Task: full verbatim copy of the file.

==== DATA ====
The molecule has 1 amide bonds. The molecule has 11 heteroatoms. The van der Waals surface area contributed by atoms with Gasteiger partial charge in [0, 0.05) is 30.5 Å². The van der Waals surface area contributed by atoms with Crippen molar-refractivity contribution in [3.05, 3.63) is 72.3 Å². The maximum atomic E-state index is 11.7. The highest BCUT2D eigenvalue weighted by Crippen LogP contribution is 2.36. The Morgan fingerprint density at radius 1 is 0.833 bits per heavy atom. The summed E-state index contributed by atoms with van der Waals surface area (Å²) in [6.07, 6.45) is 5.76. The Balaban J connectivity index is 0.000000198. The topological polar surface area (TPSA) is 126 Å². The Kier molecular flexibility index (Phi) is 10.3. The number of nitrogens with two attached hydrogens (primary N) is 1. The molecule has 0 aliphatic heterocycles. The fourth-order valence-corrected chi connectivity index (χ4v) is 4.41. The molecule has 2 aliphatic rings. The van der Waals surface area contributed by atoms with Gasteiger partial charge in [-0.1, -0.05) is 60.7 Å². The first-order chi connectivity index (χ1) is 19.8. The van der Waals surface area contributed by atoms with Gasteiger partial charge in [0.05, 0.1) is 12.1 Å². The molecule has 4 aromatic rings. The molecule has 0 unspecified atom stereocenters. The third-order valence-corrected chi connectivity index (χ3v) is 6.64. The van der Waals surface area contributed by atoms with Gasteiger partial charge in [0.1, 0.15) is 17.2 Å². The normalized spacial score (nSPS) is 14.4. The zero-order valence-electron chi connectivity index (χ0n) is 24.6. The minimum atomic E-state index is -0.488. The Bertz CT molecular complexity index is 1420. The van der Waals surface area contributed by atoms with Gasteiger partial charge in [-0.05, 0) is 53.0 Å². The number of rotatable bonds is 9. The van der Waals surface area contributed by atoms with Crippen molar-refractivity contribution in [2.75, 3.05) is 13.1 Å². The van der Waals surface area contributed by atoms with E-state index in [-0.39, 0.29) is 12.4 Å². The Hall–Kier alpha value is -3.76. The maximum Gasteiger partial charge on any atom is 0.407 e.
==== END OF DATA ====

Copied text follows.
The molecule has 1 amide bonds. The molecule has 11 heteroatoms. The van der Waals surface area contributed by atoms with Gasteiger partial charge in [0, 0.05) is 30.5 Å². The van der Waals surface area contributed by atoms with Crippen molar-refractivity contribution in [3.05, 3.63) is 72.3 Å². The maximum atomic E-state index is 11.7. The highest BCUT2D eigenvalue weighted by Crippen LogP contribution is 2.36. The Morgan fingerprint density at radius 1 is 0.833 bits per heavy atom. The summed E-state index contributed by atoms with van der Waals surface area (Å²) in [6.07, 6.45) is 5.76. The Balaban J connectivity index is 0.000000198. The topological polar surface area (TPSA) is 126 Å². The Kier molecular flexibility index (Phi) is 10.3. The number of nitrogens with two attached hydrogens (primary N) is 1. The molecule has 0 aliphatic heterocycles. The fourth-order valence-corrected chi connectivity index (χ4v) is 4.41. The molecule has 2 aliphatic rings. The van der Waals surface area contributed by atoms with Gasteiger partial charge in [-0.1, -0.05) is 60.7 Å². The first-order chi connectivity index (χ1) is 19.8. The van der Waals surface area contributed by atoms with Gasteiger partial charge in [0.05, 0.1) is 12.1 Å². The molecule has 4 aromatic rings. The molecule has 0 unspecified atom stereocenters. The third-order valence-corrected chi connectivity index (χ3v) is 6.64. The van der Waals surface area contributed by atoms with Gasteiger partial charge in [0.1, 0.15) is 17.2 Å². The normalized spacial score (nSPS) is 14.4. The zero-order valence-electron chi connectivity index (χ0n) is 24.6. The minimum atomic E-state index is -0.488. The Bertz CT molecular complexity index is 1420. The van der Waals surface area contributed by atoms with Gasteiger partial charge in [-0.05, 0) is 53.0 Å². The number of rotatable bonds is 9. The van der Waals surface area contributed by atoms with Crippen molar-refractivity contribution in [2.75, 3.05) is 13.1 Å². The van der Waals surface area contributed by atoms with E-state index in [-0.39, 0.29) is 12.4 Å². The Hall–Kier alpha value is -3.76. The maximum Gasteiger partial charge on any atom is 0.407 e.